Mac Engel

Former Dunbar player ready to show his documentary about the legendary Robert Hughes

Ex Dunbar basketball star Michael Byars talks to current Dunbar students

Former Dunbar basketball player Michael Byars has made a movie about his former coach, Hall of Famer Robert Hughes. Dunbar visited with current Dunbar students this week.
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Former Dunbar basketball player Michael Byars has made a movie about his former coach, Hall of Famer Robert Hughes. Dunbar visited with current Dunbar students this week.

Former Dunbar boys’ basketball coach and member of the Naismith Hall of Fame, Robert Hughes, is the last person in the universe who would want a documentary about his life, but one of his former players gave him no choice.

Much as Hughes often gave his players no say in the matter, on this subject Michael Byars did the same to Coach Hughes. Byars was doing this, and he was doing this.

Byars, who played for Hughes and the Flying Wildcats from 1994 to ‘97, has made a documentary about his former coach.

“I wanted to do this because I want people to know who he is and what he did not just for me, or players, but for Stop Six and Fort Worth,” Byars said.

A project that began years ago is complete. His documentary about one of the most influential men in the history of basketball in Texas is ready to be shared with the public.

Byars has leased out the Fort Worth Modern Art Museum for a red carpet style premiere of his film titled, “5700 Ramey Ave: The Story of Robert Hughes,” which is scheduled for May 2 (5700 Ramey Ave. is the address of Dunbar High School).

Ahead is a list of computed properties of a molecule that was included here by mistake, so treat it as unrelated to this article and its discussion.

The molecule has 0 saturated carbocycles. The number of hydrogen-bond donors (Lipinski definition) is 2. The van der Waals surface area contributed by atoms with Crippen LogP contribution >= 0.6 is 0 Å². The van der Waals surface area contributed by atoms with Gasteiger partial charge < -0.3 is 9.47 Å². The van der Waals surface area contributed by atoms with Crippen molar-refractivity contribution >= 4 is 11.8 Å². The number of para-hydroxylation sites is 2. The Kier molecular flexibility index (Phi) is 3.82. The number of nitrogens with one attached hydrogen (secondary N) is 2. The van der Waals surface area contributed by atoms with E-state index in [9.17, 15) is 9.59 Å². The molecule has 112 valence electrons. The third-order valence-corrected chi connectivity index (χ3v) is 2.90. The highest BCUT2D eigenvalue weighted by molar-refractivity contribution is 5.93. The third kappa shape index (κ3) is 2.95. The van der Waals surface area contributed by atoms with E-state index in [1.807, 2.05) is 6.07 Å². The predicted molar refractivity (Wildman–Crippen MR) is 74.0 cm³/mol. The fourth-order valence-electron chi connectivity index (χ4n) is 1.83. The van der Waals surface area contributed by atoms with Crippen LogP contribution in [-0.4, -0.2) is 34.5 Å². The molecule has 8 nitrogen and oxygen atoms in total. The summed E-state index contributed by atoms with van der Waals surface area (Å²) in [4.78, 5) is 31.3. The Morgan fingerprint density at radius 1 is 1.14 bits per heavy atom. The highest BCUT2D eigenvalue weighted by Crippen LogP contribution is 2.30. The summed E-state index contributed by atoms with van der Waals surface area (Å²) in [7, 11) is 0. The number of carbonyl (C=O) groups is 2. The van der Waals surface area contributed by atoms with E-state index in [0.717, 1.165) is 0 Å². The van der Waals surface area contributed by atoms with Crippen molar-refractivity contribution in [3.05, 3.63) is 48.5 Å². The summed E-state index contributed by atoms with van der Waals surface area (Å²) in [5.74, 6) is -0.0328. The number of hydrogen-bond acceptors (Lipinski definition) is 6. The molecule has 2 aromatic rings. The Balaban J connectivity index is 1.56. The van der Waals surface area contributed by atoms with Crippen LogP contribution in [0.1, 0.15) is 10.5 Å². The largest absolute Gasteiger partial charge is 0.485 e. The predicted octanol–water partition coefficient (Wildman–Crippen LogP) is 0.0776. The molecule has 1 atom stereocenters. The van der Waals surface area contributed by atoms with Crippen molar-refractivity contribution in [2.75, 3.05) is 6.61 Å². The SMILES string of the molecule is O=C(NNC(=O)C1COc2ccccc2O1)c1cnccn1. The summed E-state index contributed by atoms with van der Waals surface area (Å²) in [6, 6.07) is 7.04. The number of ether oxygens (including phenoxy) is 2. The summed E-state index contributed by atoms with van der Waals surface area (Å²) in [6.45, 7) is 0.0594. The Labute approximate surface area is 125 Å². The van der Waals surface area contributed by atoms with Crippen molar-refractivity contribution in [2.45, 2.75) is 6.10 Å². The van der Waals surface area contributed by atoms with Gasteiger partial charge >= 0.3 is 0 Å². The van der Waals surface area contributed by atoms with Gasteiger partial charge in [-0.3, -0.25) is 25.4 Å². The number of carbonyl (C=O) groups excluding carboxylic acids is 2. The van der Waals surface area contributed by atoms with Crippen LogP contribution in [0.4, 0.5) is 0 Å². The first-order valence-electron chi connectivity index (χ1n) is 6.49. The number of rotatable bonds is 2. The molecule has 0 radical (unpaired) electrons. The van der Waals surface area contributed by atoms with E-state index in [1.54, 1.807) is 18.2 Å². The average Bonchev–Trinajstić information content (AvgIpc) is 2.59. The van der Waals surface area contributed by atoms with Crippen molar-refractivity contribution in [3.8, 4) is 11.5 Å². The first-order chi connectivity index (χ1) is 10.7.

There will be a red carpet arrival period that will start at 6:30 p.m.; the film will begin at 7:35 p.m., and a Q&A guest panel will follow the film with an after party until midnight. Byars could fill this auditorium with just former Dunbar players.

Tickets can be purchased at https://5700rameyave.com/purchase-tickets.

Byars, who today lives mostly in Southern California, produced and financed this independent project himself.

Byars played at Miami and Northwestern State before a fascinating international basketball career that included stops in Iran and Central America. Not long after he was done playing, he decided he wanted to make this movie.

Like a lot of kids who grew up in East Fort Worth near the Stop Six neighborhood, Byars grew up viewing Hughes as a living, breathing Greek mythological figure. Like a lot of kids who played for Hughes, they still view him the same way.

“I had this in my heart to do this film as far back as 2002 or 2003,” Byars said in an interview this week at Dunbar High School. “I played for Coach for four years ... it was seeing someone you are in awe of every single day. ... He didn’t want you to fear anybody but him. And he used that fear as motivation.”

Hughes will turn 91 in May. According to friends and his former players, Coach Hughes still gets around but he has slowed down.

He did virtually everything a high school coach could do. And more. From 1973 to 2005, Hughes was the coach at Dunbar where the Wildcats won 1,333 games, and multiple state titles.

“Coach was more than just coach here. He was everybody’s hero,” Byars said. “Some people viewed him as a dad or an uncle or a grandfather. He meant someone to everyone here in east Fort Worth. He is somebody who should be cherished.”

It is only fitting that a man who played for Hughes would make a documentary about his life. After all, Byars lived it.

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